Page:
Insane Lake Effect Snow

I know there are a couple lake effect snow chasers here... You might want to head towards the Buffalo area to catch some monster snows. BUF is calling for +5 inches per hour with 3 to +5 foot storm totals over some areas. If that happens, it's likely that you will be witnessing some thundersnow with perhaps record breaking snowfall rates.

VERY INTENSE LAKE SNOWS
SHOULD BE REALIZED DURING THIS TIME PERIOD WITH SNOWFALL RATES OF UP
TO 5 INCHES PER HOUR NOT OUT OF THE QUESTION. LAKE EFFECT SNOW
WARNING ALREADY ISSUED TO COVER THIS ENTIRE TIME PERIOD FROM TONIGHT
THROUGH SUNDAY NIGHT. LOCALIZED AMOUNTS OF 3 TO AS MUCH AS 5 FEET OR
EVEN MORE ARE LIKELY BY MONDAY MORNING.
 
I remember a few years ago during a LES event when snowfall rates were approaching 7 or 8 inches per hour. I would be awesome to see snow fall at that rate. Most I've seen is probably an inch - two per hour, but it didnt last an hour.
 
I just told myself I wasn't going on any more winter weather chase trips.
 
Now that would be quite a sight...always wanted to see snow coming down at that rate as long as I had a nice warm & dry place to bunker down to view it. I would estimate the heaviest snow rate I have observed was 3" per hour in thundersnow in St.Louis back in 1982.
 
Man that would be incredible to witness. I can't even imagine 5" per hour snowfall rates.

CAPE values are expected to exceed 1000j/kg Sunday, so thundersnow sure looks like a good bet.

I think it would be very interesting to set up just south of the band and try to get some pictures looking to the north. I would assume there'd be some pretty interesting looking low-topped thunderheads streaming quickly from west to east. Or at least very convective looking stratocumulus clouds.
 
Well boys, this one looks to be epic indeed. I'm putting together some loose plans to get myself into the heaviest bands that I can find, 90 minutes in either direction and I can be in snowfall that is rarely found anywhere else on the globe. It actually gets a little frightening when you find yourself in 5"/hr. The last time that happened to me, we were crawling along the 90, and snow was literally building up on the car and windshield faster than the wipers and myself could wipe it away, you feel like your getting buried. I'll keep you posted.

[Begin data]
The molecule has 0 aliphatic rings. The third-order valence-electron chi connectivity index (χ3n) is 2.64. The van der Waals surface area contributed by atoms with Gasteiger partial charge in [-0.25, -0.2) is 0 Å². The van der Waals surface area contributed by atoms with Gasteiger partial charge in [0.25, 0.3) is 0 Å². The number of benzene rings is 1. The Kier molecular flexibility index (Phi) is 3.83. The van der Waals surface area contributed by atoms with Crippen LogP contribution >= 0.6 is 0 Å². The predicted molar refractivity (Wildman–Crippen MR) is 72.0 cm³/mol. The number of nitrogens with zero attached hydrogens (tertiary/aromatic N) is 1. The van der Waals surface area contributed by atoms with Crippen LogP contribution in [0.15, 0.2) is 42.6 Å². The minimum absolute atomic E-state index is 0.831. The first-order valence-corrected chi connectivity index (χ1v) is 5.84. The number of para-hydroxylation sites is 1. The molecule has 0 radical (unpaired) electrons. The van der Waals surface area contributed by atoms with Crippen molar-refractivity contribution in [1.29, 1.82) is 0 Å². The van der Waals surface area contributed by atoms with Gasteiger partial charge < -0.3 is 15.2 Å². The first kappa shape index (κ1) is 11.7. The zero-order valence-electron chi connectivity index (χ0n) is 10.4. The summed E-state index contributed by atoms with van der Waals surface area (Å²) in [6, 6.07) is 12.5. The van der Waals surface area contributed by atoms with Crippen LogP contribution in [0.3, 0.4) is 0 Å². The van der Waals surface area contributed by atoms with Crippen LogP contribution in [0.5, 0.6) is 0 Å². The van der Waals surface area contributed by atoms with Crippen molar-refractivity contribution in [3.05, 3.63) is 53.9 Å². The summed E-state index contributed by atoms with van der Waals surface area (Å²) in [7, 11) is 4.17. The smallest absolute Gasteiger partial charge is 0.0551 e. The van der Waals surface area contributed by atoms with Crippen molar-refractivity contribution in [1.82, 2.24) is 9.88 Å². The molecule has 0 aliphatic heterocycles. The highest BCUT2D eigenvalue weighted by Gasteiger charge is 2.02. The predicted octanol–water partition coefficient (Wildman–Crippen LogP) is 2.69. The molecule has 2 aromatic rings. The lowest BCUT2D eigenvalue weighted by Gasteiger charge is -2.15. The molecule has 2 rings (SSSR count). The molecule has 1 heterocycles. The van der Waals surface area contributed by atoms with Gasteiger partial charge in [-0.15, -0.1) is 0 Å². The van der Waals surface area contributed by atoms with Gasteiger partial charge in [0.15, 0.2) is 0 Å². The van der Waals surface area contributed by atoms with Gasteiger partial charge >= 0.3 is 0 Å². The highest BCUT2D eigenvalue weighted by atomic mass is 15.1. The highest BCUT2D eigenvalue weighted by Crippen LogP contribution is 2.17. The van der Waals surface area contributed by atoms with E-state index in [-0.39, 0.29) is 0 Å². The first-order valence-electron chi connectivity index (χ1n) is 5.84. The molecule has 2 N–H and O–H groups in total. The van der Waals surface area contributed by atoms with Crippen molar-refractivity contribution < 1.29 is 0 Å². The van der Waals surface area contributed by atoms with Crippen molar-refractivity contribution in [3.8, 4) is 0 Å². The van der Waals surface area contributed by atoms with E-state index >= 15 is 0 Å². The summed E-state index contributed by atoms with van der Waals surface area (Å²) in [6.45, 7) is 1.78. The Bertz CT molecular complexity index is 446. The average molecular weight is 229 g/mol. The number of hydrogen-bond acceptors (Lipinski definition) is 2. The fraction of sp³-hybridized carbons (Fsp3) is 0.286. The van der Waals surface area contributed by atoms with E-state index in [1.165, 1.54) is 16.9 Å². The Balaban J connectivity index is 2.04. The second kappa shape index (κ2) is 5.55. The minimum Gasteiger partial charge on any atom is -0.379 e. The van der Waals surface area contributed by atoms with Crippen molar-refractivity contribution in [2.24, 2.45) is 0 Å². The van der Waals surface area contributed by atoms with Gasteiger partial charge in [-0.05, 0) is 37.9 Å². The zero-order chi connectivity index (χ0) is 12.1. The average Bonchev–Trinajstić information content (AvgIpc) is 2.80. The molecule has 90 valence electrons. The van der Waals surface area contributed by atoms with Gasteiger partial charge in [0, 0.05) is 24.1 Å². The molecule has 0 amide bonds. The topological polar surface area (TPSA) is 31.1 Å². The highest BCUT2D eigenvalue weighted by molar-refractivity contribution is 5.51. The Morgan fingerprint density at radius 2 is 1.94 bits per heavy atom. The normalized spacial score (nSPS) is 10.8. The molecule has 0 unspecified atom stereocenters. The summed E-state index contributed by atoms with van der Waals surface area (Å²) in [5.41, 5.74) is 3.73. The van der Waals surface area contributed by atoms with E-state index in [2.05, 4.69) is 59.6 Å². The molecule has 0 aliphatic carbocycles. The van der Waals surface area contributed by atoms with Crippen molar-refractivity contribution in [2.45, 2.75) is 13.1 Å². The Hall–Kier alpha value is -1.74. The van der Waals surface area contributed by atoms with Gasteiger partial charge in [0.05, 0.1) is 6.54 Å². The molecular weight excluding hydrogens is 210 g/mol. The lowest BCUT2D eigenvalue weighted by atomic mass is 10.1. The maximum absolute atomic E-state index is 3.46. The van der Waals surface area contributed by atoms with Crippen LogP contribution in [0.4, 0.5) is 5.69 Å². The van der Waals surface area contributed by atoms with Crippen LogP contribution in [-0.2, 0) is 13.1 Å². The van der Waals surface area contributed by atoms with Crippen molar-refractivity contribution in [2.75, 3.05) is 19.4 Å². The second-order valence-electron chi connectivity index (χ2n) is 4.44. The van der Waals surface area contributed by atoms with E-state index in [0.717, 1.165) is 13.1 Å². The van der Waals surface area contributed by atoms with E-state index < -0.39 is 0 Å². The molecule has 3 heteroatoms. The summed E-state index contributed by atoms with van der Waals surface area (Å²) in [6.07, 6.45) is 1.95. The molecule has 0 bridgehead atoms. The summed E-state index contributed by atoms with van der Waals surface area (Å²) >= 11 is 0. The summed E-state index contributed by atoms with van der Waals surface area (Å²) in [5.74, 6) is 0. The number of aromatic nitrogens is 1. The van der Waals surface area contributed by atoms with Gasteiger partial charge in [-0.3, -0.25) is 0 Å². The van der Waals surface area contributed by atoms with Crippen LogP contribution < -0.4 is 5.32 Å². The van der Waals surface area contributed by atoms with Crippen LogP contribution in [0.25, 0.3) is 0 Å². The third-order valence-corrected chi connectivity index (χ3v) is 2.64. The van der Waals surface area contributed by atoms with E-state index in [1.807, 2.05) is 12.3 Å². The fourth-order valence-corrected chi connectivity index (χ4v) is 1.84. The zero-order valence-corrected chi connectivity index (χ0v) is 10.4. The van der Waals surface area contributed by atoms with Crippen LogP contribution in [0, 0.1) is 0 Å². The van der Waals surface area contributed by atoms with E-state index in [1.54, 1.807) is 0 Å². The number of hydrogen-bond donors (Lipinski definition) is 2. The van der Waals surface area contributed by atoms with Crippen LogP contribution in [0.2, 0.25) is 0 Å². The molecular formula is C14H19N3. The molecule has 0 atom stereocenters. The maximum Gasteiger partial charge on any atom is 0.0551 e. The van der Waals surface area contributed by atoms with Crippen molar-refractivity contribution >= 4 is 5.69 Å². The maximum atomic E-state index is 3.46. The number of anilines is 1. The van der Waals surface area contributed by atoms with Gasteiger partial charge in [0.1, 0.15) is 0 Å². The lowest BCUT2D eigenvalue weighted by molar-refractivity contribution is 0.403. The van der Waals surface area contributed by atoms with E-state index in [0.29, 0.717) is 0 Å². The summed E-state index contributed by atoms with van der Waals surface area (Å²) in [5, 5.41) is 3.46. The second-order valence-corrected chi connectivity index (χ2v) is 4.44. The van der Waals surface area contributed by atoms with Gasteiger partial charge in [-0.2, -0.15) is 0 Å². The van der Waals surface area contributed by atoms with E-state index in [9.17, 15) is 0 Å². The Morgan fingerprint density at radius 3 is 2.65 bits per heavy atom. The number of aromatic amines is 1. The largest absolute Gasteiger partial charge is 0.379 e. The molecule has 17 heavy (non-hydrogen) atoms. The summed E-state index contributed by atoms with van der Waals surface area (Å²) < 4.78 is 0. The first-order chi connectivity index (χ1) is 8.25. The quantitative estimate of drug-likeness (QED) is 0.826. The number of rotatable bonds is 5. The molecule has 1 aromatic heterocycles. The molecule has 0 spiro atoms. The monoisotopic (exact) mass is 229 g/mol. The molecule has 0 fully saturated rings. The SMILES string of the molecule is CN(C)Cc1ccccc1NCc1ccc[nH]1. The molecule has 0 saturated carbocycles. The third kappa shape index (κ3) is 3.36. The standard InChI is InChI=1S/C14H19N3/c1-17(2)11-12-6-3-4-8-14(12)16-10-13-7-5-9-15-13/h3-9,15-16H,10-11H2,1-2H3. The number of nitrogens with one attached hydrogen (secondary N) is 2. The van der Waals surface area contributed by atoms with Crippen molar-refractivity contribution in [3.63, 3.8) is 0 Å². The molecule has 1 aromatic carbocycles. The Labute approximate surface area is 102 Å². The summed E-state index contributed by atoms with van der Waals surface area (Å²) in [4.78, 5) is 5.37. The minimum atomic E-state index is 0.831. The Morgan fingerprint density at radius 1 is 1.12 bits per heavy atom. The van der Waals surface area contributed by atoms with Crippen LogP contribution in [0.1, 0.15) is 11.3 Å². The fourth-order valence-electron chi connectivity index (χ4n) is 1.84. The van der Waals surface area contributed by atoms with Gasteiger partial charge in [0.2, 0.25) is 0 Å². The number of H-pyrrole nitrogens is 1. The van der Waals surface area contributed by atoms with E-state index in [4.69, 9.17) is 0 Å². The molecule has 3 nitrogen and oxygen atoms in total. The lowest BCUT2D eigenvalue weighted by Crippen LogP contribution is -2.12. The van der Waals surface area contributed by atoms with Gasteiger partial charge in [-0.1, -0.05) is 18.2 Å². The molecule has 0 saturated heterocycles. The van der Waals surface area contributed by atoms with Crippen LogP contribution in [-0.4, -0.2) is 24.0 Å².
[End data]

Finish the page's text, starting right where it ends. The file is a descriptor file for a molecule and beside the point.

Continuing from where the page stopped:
Bear in mind that typically these very high snowfall rates are comprised of very low liquid-water content snow. I've observed rates as high as 9-10" per hour (the total fell in less than an hour) in Oswego, NY. The show was incredibly "dry", about a 30-1 or 40-1 liquid water content, and easily swept away by a broom.
 
Wow those sounds like some impressive snowfall rates! I've experienced snowfall rates around 4"/h few times and it was amazing, so this would be even better, almost hard to imagine. Although I am not a big fan of winter weather, I'd love to be there this time to experience those snowfalls. You just have to love visibility less than 50-100m because of so intense snowing. It happens often here with strong orographic lifting close to the mountains like it was a week ago, some places got ~50" in 24h period so you can only imagine those snowfall rates!

I hope some of you will be there and will share images and videos with us. Good luck and stay safe!
 
As usual before deciding to go on a trip to document something like this, I weighed the pros and cons - the possible subjects to capture on video, the costs, and the dangers. I'm going to sit this one out.

This could be one of the most dangerous types of storms for a chaser to be out driving around in, possibly worse than a hurricane. Temperatures are going to be in the single digits, possibly dropping below zero at night. That is before wind chill.

With LE bands, hunkering down in a hotel brings with it a high chance of busting, as the LE bands are often narrow. It is hard to tell exactly where they will set up in advance to know where to get a hotel. Repositioning as the event is under way brings with it the danger of getting stranded. With the temperatures as low as they are expected to be, a car and camera equipment could have trouble operating. I-90 between Erie and Buffalo is very desolate, with few exits, gas stations or towns and long distances between exits. That is not a good place to get stuck with subzero temps/wind chills.

I'm sure the thundersnow and precip rates will be quite a sight, but I'm not willing to take the high risks that would be likely with an event like this. I'll wait until next October/November for the more benign thundersnow events.

Anyone chasing this, please take precautions, and bring plenty of winter survival gear.
 
Well, if any part of this storm was going to put out 5 or more inches an hour, its happening right now. If someone with a little more computer skill could save some screen shots it would be nice. Looks like just north of Watertown is really taking it on the chin, those returns are intense, couple that with strong winds and its a virtual blizzard, frequent lightning has been occurring throughout the evening as well.